Tuesday, February 21, 2012

Suggestions for Lent 2012

Written by: Conrade Yap

Lent starts tomorrow. Traditionally known as Ash Wednesday, the day ushers in a 40 day observance of Lent. 'Lent' means 40th in Latin. Easter Sunday marks the end of the 40 days journey, which reminds all disciples of Christ about Jesus' journey to the Cross.

(Picture Credit: efl-churches.org)
When I was in Bible school, I managed to catch a glimpse of what some of my fellow students were doing. Some refrained from certain foods like coffee, chocolates, or meat. Others abstained from particular activities. The overriding theme was basically the need to stop, to reflect, to remember, and to experience a little of what Jesus was going through during his time before the crucifixion on Good Friday, the death during the darks days prior to the culmination of Resurrection Sunday. Lent is perhaps one of the most important periods of the Christian calendar.

Not everyone of us are used to a full fast. I find myself struggling to observe a complete fast from coffee. I know it is possible, but I want to avoid becoming overly legalistic about it. That said, the majority of the people I know will tend to prefer a more moderate approach: Partial fast. It is to this group of people that I will be writing for this Lent 2012.

Readers are welcome to adopt one or more of the following seven options. The more adventurous are welcome to practice all. It will be based on a particular activity or food to fast on a particular day of the week.

1) Monday - Fast from Complaining the Monday blues

It is common to hear people complaining about their Monday blues. For some, Mondays can be the most depressing days of the week. After a long weekend, our emotional work engines are cold. The tendency to complain tends to be hot. Perhaps, fast from complaining is a good way to remember that Jesus obeys God's will without complaining. Resist saying anything negative about work. Avoid any tendency to complain. Instead, bite your lip. Hold your tongue. Direct your focus to God and pray. Do that every Monday. One cannot avoid the Monday blues, but one can certainly avoid making it worse. 

2) Tuesday - Tangible Resistance

What are the things that we 'normally' do? Do we watch TV? Do we spend lavishly on things we do not really need? Do we buy things at all? Perhaps, on Tuesday, resist the tangible attractions of materialism. Keep your credit cards at home so that you do not spend anything. Resist materialism. Resist consumerism. In resisting all of these tangible stuff, perhaps, we learn to allocate what we spend on ourselves, and put them in a tangible fund for someone more needy?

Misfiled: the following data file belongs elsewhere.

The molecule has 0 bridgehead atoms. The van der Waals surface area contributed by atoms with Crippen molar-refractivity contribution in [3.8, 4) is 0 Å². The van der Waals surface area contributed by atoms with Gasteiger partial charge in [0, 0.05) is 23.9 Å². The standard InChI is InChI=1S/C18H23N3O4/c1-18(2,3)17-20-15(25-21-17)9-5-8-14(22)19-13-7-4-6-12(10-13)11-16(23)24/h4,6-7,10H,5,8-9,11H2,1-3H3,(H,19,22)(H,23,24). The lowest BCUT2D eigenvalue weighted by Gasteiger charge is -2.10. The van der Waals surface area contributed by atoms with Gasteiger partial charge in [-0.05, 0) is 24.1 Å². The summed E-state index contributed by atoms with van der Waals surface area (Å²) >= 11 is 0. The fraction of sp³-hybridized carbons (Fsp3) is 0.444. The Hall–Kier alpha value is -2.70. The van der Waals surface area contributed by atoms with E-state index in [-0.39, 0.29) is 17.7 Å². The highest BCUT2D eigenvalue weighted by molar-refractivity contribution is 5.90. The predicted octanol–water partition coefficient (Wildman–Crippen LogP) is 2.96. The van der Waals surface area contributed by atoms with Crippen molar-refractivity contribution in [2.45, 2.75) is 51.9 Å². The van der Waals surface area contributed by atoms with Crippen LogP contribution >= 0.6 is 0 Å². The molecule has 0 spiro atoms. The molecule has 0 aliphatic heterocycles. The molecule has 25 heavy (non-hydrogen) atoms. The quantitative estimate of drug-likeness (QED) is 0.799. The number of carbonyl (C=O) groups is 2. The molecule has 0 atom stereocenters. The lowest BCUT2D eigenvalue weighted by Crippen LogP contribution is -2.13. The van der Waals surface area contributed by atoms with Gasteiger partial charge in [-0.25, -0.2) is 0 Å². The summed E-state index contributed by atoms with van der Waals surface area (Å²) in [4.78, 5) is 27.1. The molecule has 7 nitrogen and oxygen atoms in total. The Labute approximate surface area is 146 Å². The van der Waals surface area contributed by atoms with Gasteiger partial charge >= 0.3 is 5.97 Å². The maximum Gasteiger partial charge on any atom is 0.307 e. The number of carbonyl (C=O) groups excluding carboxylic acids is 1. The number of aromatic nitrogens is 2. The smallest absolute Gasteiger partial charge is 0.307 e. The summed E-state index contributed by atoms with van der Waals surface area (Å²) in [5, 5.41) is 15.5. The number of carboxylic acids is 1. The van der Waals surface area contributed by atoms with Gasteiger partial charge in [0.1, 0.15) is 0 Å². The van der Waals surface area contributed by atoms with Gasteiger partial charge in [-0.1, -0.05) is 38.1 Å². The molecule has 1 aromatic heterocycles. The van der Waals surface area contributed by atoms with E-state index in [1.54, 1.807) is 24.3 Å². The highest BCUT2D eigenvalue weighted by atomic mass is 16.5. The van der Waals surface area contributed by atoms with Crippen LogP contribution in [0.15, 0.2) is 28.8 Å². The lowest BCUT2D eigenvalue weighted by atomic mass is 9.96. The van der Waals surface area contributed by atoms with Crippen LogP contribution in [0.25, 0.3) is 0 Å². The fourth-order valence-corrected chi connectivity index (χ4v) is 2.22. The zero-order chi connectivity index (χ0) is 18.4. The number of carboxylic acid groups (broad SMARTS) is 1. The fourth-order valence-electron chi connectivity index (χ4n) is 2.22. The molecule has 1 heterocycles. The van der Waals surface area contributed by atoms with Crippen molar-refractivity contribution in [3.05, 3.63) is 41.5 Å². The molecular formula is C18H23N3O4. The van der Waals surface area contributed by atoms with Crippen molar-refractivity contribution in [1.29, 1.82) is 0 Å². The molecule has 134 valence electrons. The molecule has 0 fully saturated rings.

3) Wednesday - Entertainment Fast by moving from Worldly to Worship

We are in the world but not of the world. Instead of spending our usual time in worldly entertainment like TV, Internet surfing, or movies, consider turning our minds and hearts toward worship. Memorize a Scripture verse. Sing a hymn. Meditate on a spiritual writing. As we move away from worldliness, we point ourselves toward anything to encourage worship. We can pray. We can sing. We can worship.

4) Thursday - Fast for Lunch and Give toward Theological Education

I write this with some conviction. Yesterday I received a call from my alma mater about considering a donation to theological education. I promised to consider. Thinking about it, why not allocate a day in which I can devote my lunch money to theological education? If skipping one lunch can enable a needy student to study theology more, why not?

5) Friday - Friendly Gesture

Fasting is not to be understood merely as self-limiting. It can be shared through giving and sharing. Make Fridays a day to perhaps do a kind friendly deed. Call up a friend. Encourage him/her. Do a kind, friendly deed. Buy someone lunch. Show kindness and be a spiritual friend if you can. Fridays are great days to do these acts of kindness. By giving we are receiving too: the privilege of giving joy.

6) Saturday - Fast from Social Media like Facebook, Twitter, or Blogging.

Social media is becoming the main staple of communications nowadays. I know of people who do not know what to do without Facebook. In fact, they are on social networks almost a couple of times every hour. Gone are the days in which we can have an uninterrupted time over a meal.  By fasting from social media at least once a week, we can avoid becoming addicted to social media. At the same time, we remind ourselves that fasting is in essence a way to untie ourselves from worldly things that entangle us. Resist the urge to connect to social networks once a day. Make Saturday that day.

7) Sunday - Keeping Sabbath

I believe that it is important to keep the Sabbath, or to observe a Sabbatical rhythm once a week. A rabbi once said: "It is not the Jews that kept the Sabbath. It is the Sabbath that kept the Jews." Now, Sundays are strictly speaking not a 'Christian Sabbath.' True Sabbath calls us to restrain from normal work. What I am advocating is a day in which we can do something different. For example, six days we work. Let us then rest one day. In our busy world, it is easy to bring work home for the weekend. Some of us work overtime. Perhaps, try to have a day in which we can free ourselves from the tyranny of work and the busyness of life. Slow down. Stop to admire the gardens. Smell the flowers. 

Here they are. Seven ideas for seven days for the Lenten period. You are welcome to practice any of them, some of them, or all of them. Use the first letter of each day to trigger the fasting idea.

M - Monday Blues
T - Tangible Tuesday
W - Wednesday Worship
Th - Theological Education Thursday
F - Friendly Friday
S - Social Media Saturday Fast
S - Sunday Sabbatical

Enjoy. As always, pray every day. Remember, Day 1 begins Wednesday tomorrow!


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